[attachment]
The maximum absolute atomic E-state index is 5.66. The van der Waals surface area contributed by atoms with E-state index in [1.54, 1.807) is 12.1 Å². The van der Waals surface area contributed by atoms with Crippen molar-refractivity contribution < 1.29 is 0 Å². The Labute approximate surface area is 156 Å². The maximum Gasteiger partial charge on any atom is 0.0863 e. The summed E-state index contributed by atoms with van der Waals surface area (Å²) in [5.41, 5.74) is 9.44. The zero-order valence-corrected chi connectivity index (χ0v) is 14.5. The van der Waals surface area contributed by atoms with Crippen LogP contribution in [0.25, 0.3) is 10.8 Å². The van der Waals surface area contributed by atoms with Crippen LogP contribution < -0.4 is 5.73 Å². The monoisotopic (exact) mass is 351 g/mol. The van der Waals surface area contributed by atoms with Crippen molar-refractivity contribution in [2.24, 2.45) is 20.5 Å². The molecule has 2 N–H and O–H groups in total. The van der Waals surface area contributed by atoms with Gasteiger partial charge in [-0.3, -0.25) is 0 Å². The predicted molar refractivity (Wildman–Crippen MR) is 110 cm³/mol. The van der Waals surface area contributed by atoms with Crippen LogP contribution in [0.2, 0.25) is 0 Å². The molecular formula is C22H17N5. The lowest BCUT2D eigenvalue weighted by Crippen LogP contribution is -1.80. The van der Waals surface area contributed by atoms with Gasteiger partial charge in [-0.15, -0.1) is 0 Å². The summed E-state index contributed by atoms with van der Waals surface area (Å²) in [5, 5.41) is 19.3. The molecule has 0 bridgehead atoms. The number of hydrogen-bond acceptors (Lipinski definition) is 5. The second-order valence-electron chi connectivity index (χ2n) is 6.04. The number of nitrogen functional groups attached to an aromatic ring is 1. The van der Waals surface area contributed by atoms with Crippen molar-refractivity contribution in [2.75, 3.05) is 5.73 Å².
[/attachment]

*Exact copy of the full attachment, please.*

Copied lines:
The maximum absolute atomic E-state index is 5.66. The van der Waals surface area contributed by atoms with E-state index in [1.54, 1.807) is 12.1 Å². The van der Waals surface area contributed by atoms with Crippen molar-refractivity contribution < 1.29 is 0 Å². The Labute approximate surface area is 156 Å². The maximum Gasteiger partial charge on any atom is 0.0863 e. The summed E-state index contributed by atoms with van der Waals surface area (Å²) in [5.41, 5.74) is 9.44. The zero-order valence-corrected chi connectivity index (χ0v) is 14.5. The van der Waals surface area contributed by atoms with Crippen LogP contribution in [0.25, 0.3) is 10.8 Å². The van der Waals surface area contributed by atoms with Crippen LogP contribution < -0.4 is 5.73 Å². The monoisotopic (exact) mass is 351 g/mol. The van der Waals surface area contributed by atoms with Crippen molar-refractivity contribution in [2.24, 2.45) is 20.5 Å². The molecule has 2 N–H and O–H groups in total. The van der Waals surface area contributed by atoms with Gasteiger partial charge in [-0.3, -0.25) is 0 Å². The predicted molar refractivity (Wildman–Crippen MR) is 110 cm³/mol. The van der Waals surface area contributed by atoms with Crippen LogP contribution in [0.2, 0.25) is 0 Å². The molecular formula is C22H17N5. The lowest BCUT2D eigenvalue weighted by Crippen LogP contribution is -1.80. The van der Waals surface area contributed by atoms with Gasteiger partial charge in [-0.15, -0.1) is 0 Å². The summed E-state index contributed by atoms with van der Waals surface area (Å²) in [5, 5.41) is 19.3. The molecule has 0 bridgehead atoms. The number of hydrogen-bond acceptors (Lipinski definition) is 5. The second-order valence-electron chi connectivity index (χ2n) is 6.04. The number of nitrogen functional groups attached to an aromatic ring is 1. The van der Waals surface area contributed by atoms with Crippen molar-refractivity contribution in [2.75, 3.05) is 5.73 Å².